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Posts tagged Lifehacker

Humble Bundle releases Android App
August 15, 2014 | 1:50 pm

Humble BundleFrom the fine folks at Lifehacker comes this intriguing news (Humble Bundle Releases Android App): the Humble Bundle people have just updated their Android app to allow downloads right from inside. As the article explains, the app used to allow only game downloads. Now, you can download music, books and audiobooks too and send them to an app like Play Books for use and enjoyment. Very slick, Humble Bundle. Now, where is the iOS app?...

What is your summer manifesto?
June 24, 2014 | 10:23 am

summer manifestoOur friends at Lifehacker suggest that summer is the perfect time to get some special things done, and they further suggest that, on the cusp of this fine season, we all sit down and make a list of some things we want to accomplish. The sample list they provide runs the gamut---eat more vegetables, be active, spend more time outdoors and so on, all the way up to reading great books and challenging yourself with intellectual pursuits. As a teacher, I am blessed to have a less structured summer, but that doesn't mean I plan to stay idle and not earn...

How much money is learning a foreign language worth?
March 25, 2014 | 12:25 pm

Lifehacker recently highlighted some data from The Economist detailing the return on investment in learning a foreign language: how much more will you earn, over your lifetime, if you make your language skills a factor in your employability? The article assumes a starting salary of $45,000 with a 2% bump for the language skills and an annual 1% raise, which I suppose is possible although I've never seen it. Anecdotally, I do use a second language in my work---I teach French as a Second Language. But knowing the French is a pre-condition of the job. I don't think I get paid...

What’s the real secret to reading a lot of books?
June 22, 2013 | 2:10 pm

readingIt's nice to see an article on Lifehacker about reading. But the article's author, Dan Shipper, struck me as a person who is massively over-thinking it. His strategy for 'reading a lot of great books' involved no fewer than three pieces of software, and almost as much time spent on book-keeping as on the reading itself. Shipper identifies the 'obstacles' of reading as follows: • Keeping track of the books you want to read • Refining the list down to ones you’re going to read in the near feature • Actually reading them  Retaining the important parts He then proceeds to list a variety of software tools he uses...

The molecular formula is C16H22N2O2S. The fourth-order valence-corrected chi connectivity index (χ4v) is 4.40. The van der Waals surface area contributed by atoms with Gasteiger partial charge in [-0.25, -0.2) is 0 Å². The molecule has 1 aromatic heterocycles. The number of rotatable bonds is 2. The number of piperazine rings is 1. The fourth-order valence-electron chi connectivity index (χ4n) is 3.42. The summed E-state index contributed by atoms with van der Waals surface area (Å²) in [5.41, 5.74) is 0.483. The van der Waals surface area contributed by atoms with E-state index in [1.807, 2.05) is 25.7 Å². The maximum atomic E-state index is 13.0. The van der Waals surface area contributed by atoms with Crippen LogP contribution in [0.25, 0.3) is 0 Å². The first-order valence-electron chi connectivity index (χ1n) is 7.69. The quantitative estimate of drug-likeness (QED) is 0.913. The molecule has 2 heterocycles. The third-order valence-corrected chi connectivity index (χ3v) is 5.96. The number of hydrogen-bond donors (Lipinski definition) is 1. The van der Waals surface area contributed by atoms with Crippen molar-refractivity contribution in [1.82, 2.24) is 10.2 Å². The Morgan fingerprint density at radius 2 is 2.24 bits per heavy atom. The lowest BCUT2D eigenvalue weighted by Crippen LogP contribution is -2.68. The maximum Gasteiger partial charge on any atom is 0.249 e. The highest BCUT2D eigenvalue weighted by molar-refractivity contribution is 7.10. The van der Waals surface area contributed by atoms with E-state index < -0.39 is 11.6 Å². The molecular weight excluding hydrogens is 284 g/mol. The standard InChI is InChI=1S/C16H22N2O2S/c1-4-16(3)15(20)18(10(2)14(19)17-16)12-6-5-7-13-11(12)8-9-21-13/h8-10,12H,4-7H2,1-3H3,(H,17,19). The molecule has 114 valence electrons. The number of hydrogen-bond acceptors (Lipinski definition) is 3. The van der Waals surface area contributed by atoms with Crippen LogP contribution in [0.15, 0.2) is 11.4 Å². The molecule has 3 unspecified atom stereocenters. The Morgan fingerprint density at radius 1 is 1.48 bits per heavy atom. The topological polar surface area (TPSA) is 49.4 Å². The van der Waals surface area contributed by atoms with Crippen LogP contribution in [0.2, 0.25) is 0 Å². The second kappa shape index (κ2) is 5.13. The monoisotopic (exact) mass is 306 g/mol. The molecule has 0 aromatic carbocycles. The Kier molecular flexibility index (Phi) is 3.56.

Are Phones Good Productivity Tools?
May 1, 2013 | 10:15 am

productivityThorin Klosowski poses an interesting question over at Lifehacker: Are phones good productivity tools? Klosowski argues that, for almost every productivity task he needs to accomplish, there is a desktop or tablet app that will do it quicker and more efficiently than his phone. "None of this is to say that I don't appreciate a smartphone for what it is," he hastily reassures us. "I still take pictures all the time, I listen to podcasts, dink around on Twitter, and look up oddball questions in the browser. But none of those things are actually productive." I suppose that for me, it all comes...

Why We Pirate, and Why We Don’t
March 15, 2013 | 1:05 pm

pirateOne of the anti-DRM arguments people often make is that if you make it easy enough for people to buy content legitimately, they won't need to pirate anymore. Here is a case study in favor of that argument: Thorin Kiosowski over at Lifehacker has a great essay up about why he stopped pirating media and started paying for it legitimately. Kiosowski begins by explaining why he pirated to begin with, namely that at the time, 'legit' digital media was confusing, expensive and failed to provide a good experience. He then lists three things that changed his mind:  He stopped feeling the need to own...